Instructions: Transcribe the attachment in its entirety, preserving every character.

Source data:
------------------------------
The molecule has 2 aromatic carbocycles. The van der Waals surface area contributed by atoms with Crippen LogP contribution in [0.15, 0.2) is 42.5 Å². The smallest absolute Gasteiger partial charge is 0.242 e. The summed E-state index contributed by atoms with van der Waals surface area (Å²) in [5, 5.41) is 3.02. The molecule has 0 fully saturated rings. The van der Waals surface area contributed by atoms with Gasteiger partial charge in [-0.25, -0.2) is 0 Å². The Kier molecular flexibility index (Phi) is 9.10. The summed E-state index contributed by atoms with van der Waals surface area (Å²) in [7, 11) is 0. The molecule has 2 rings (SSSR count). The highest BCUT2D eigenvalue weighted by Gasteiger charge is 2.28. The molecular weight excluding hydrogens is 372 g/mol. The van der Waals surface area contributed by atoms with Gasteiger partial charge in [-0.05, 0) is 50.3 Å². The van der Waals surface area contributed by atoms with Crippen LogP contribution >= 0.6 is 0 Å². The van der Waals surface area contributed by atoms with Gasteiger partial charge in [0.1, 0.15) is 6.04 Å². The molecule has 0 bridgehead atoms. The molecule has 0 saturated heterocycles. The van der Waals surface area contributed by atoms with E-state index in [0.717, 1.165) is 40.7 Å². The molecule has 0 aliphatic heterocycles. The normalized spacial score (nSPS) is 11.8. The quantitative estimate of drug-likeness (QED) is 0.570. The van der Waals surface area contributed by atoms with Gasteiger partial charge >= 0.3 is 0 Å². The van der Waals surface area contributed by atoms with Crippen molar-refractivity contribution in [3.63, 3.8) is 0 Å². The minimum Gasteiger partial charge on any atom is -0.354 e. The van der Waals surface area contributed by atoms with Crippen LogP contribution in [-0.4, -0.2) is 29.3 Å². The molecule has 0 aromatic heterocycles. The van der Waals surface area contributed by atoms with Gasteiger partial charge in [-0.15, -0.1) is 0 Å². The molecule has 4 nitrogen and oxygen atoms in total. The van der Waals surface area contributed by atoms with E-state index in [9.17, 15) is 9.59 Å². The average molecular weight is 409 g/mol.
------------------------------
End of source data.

The molecule has 2 aromatic carbocycles. The van der Waals surface area contributed by atoms with Crippen LogP contribution in [0.15, 0.2) is 42.5 Å². The smallest absolute Gasteiger partial charge is 0.242 e. The summed E-state index contributed by atoms with van der Waals surface area (Å²) in [5, 5.41) is 3.02. The molecule has 0 fully saturated rings. The van der Waals surface area contributed by atoms with Gasteiger partial charge in [-0.25, -0.2) is 0 Å². The Kier molecular flexibility index (Phi) is 9.10. The summed E-state index contributed by atoms with van der Waals surface area (Å²) in [7, 11) is 0. The molecule has 2 rings (SSSR count). The highest BCUT2D eigenvalue weighted by Gasteiger charge is 2.28. The molecular weight excluding hydrogens is 372 g/mol. The van der Waals surface area contributed by atoms with Gasteiger partial charge in [-0.05, 0) is 50.3 Å². The van der Waals surface area contributed by atoms with Crippen LogP contribution >= 0.6 is 0 Å². The van der Waals surface area contributed by atoms with Gasteiger partial charge in [0.1, 0.15) is 6.04 Å². The molecule has 0 bridgehead atoms. The molecule has 0 saturated heterocycles. The van der Waals surface area contributed by atoms with E-state index in [0.717, 1.165) is 40.7 Å². The molecule has 0 aliphatic heterocycles. The normalized spacial score (nSPS) is 11.8. The quantitative estimate of drug-likeness (QED) is 0.570. The van der Waals surface area contributed by atoms with Gasteiger partial charge >= 0.3 is 0 Å². The van der Waals surface area contributed by atoms with Crippen molar-refractivity contribution in [3.63, 3.8) is 0 Å². The minimum Gasteiger partial charge on any atom is -0.354 e. The van der Waals surface area contributed by atoms with Crippen LogP contribution in [-0.4, -0.2) is 29.3 Å². The molecule has 0 aromatic heterocycles. The van der Waals surface area contributed by atoms with Gasteiger partial charge in [-0.15, -0.1) is 0 Å². The molecule has 4 nitrogen and oxygen atoms in total. The van der Waals surface area contributed by atoms with E-state index in [9.17, 15) is 9.59 Å². The average molecular weight is 409 g/mol.